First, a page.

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GM Announces Fix for Chevrolet Bolt EV Battery Problems

chevrolet-bolt-euv-2022-15-exterior--model-emblem--rear--red.jpg 2022 Chevrolet Bolt EUV | Cars.com photo by Aaron Bragman

The Chevrolet Bolt EV hatchback and new-for-2022 Bolt EUV have been on the hot seat due to serious recalls involving defective battery cells that pose a fire risk. While owners waited for a battery fix, the automaker recommended parking the vehicles outside to minimize damage in the event of a fire. Today, General Motors issued an update on the fix, starting with the production of new battery modules.

Related: Chevrolet Bolt Battery Fire Recall Expands to Remaining 2019 EVs, 2020-22 EVs and EUVs

What’s the Bolt EV/EUV Battery Fix?

The reason for the ongoing recall has to do with two manufacturing defects in some battery cells (the smallest component of a battery pack) where a torn anode tab and folded separator can lead to fires. According to GM, LG’s new manufacturing processes and enhanced quality assurance programs should make for better batteries.

GM announced that LG battery plants in Holland and Hazel Park, Michigan, have resumed production. LG also is adding capacity to provide more units to GM; the automaker expects replacement battery modules (a structural subset of a battery pack formed of battery cells) to begin shipping to dealers as soon as mid-October.

When Will the New Battery Modules Be Ready?

GM established a notification process to inform affected customers when their replacement modules will be available. The recalls affect Bolt EVs and EUVs, starting with model-year 2017 and going all the way to the current model-year 2022 versions. The new batteries will include an extended 8-year/100,000-mile limited warranty.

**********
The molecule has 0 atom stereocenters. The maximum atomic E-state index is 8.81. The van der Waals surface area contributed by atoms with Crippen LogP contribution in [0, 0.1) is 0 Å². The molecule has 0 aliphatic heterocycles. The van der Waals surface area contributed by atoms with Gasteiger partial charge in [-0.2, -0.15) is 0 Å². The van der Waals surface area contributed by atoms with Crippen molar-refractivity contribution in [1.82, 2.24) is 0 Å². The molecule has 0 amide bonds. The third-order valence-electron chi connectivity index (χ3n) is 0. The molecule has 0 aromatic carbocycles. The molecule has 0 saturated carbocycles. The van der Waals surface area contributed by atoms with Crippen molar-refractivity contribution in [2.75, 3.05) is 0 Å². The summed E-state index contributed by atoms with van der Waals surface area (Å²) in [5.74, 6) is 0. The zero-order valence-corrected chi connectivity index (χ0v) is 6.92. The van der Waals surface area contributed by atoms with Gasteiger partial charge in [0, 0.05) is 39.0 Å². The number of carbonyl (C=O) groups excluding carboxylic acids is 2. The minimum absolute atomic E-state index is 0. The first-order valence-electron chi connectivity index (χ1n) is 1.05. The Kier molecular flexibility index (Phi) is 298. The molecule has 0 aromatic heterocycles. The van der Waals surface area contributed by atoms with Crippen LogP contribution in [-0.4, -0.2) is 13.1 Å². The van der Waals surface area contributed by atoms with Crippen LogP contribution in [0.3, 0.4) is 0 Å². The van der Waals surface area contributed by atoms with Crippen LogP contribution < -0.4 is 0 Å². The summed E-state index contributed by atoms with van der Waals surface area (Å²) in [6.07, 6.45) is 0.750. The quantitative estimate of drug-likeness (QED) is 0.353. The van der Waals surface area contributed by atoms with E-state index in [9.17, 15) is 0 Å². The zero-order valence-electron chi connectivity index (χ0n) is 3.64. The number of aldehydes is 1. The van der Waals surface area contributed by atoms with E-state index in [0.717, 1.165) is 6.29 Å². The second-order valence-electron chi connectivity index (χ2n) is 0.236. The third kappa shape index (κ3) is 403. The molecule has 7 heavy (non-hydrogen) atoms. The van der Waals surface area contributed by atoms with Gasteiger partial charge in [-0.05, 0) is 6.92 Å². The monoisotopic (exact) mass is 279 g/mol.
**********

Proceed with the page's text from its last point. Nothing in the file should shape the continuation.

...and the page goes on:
The automaker is also launching new diagnostic software designed to monitor and detect battery abnormalities in the Bolt EV and EUV. If detected, GM said it can then alert the owner and prioritize damaged battery modules for replacement. The system requires dealer installation, and owners should be able to schedule it in approximately 60 days.

What’s Next?

In the meantime, GM is still advising owners to set the vehicle to a 90% charge limit by using the Target Charge Level mode or visiting a dealer for assistance. GM also recommends charging the vehicle more frequently, avoiding depleting the battery below 70 miles of range, parking outside after charging and avoiding charging the vehicle indoors overnight.

Owners can keep track of the investigation’s progress by visiting Chevrolet’s dedicated site, calling 833-382-4389 or visiting NHTSA’s website to check their vehicle identification number and learn more.

GM did not say when it will restart production of brand-new versions of the electric car.

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